Read Part I | Read Part II | Read Part III | Read Part IV | Read Part V | Read Part VI

“Solemn feeling in the field…”

The field where Worthington Cemetery is located is dry, and the weather cooperated, allowing us to take another walk. After researching, we have a better idea of where the cemetery is located within the field. It is a visibly higher area, and the ground is largely sand, rather than dirt or clay. The farmer who is leasing and farming the field granted permission for us to take dowsing rods to the site. It has already been planted, so we made our way through the open spots in the soybean plants.                                                             

We were joined by a local farmer who has been in the area for many years. He has used dowsing rods before, and shared that they are said to be able to locate graves, underground water, and also field tiles. Dowsing has a long history of finding things underground. It has been called divining or even witching. The theory is, with the use of bent metal rods held very gently in both hands, with the rods pointing forward, there is a magnetic variation when something is detected underground which will cause the rods to move towards each other and even cross. The disruption of layers of dirt, say from a grave shaft, could be a variation. Dowsing rods have been used at archaeological sites, but in conjunction with earth surveying and moving equipment. They have shown to be somewhat reliable, but are not taken as definitive evidence on their own.

The three of us walked to the higher, sandy area of the field and each took a turn with the rods. The farmer demonstrated how to use them and walked slowly around the area. He did not have any experience with the rods crossing as he walked. My supervisor, Renee Hopper, took a turn. She walked slowly in circles, and then came across an area where the rods did cross. This was within the raised, sandy area. To try again, she had me stand where they crossed and she walked a straight path away and then came towards the area. The rods did start to move together again. I tried the same path that she took while she stood in the spot, the rods moved together for me as well.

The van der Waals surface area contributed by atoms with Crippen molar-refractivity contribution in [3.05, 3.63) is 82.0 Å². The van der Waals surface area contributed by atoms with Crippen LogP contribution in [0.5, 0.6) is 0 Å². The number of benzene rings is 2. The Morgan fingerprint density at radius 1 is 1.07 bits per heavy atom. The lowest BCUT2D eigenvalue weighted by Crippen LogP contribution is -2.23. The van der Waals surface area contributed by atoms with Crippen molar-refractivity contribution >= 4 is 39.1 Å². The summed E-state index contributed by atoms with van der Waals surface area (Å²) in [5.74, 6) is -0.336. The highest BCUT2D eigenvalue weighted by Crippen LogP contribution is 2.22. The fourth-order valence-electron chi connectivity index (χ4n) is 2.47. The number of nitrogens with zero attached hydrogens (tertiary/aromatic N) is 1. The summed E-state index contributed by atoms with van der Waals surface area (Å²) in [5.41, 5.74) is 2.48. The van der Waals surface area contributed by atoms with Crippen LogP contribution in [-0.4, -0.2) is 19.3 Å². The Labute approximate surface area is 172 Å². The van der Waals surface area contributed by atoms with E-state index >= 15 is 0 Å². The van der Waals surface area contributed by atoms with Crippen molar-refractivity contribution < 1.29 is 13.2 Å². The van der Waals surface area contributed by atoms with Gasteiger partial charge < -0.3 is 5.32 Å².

We hoped to be able to walk a straight path away from this first spot and have the rods cross at regular intervals to indicate a row of graves. This didn’t happen for us. After all three of us trying again, we didn’t have quite the same results. The rods would move towards each other, but never really cross again. The farmer who is leasing the field asked that we put a small stick with a flag on it if we found anything, so we did mark that first location. I asked how long this tree had been growing near the field, and the farmer estimated 150 years, so it was likely here before the cemetery was no longer in use and considered abandoned.

Knowing we were most likely walking over the cemetery gave a solemn feeling. We wanted to show respect to the people buried beneath our feet. This is the reason for the project: to ensure that the people who lived and died there are remembered. I found two different types of rocks while we walked the sandy area. It is hard to know if these could be shards from tombstones or simply field stones. It is likely the tombstones were made of sandstone for that era.

Brownstone is a type of sandstone that was widely used in the 1800s. It ranges in color from dark blond to varying shades of brown. It can be fairly easily carved; this quality also makes it deteriorate quickly and turn back into the sand from which it was formed.

We have heard feedback from people who have been following this project who say they are very surprised and disheartened that these tombstones were moved in the first place. This is unfortunately not unique to this cemetery. It happened all across the country, especially when the cemetery was considered abandoned. Property is bought and sold, and farmers are practical people. Farming around tombstones is not practical. These stones were first moved to along the fence row in this field, then as people bought the land surrounding the field, the stones were moved again. Below is a link to a CBS news report on this same thing happening in Washington, D.C. The second link is to the History Arts and Science Network website that is dedicated to the preservation of cultural heritage throughout the world. The following YouTube video shares the story of Project Harmony, an effort to restore tombstones from Harmony Cemetery that were used as material to shore up a coastline of a property on the Potomac River.

1 thought on “The Worthington Cemetery Project, part IV”

  1. It’s pretty obvious that, just like what you told here, field tiles are very much an integral part of a seamless irrigation system in agricultural sites. My step-uncle has an empty land next to his country house which he plans to develop some time next year. I’ll show this article to him so he’ll be inspired to take the right actions sooner or later.

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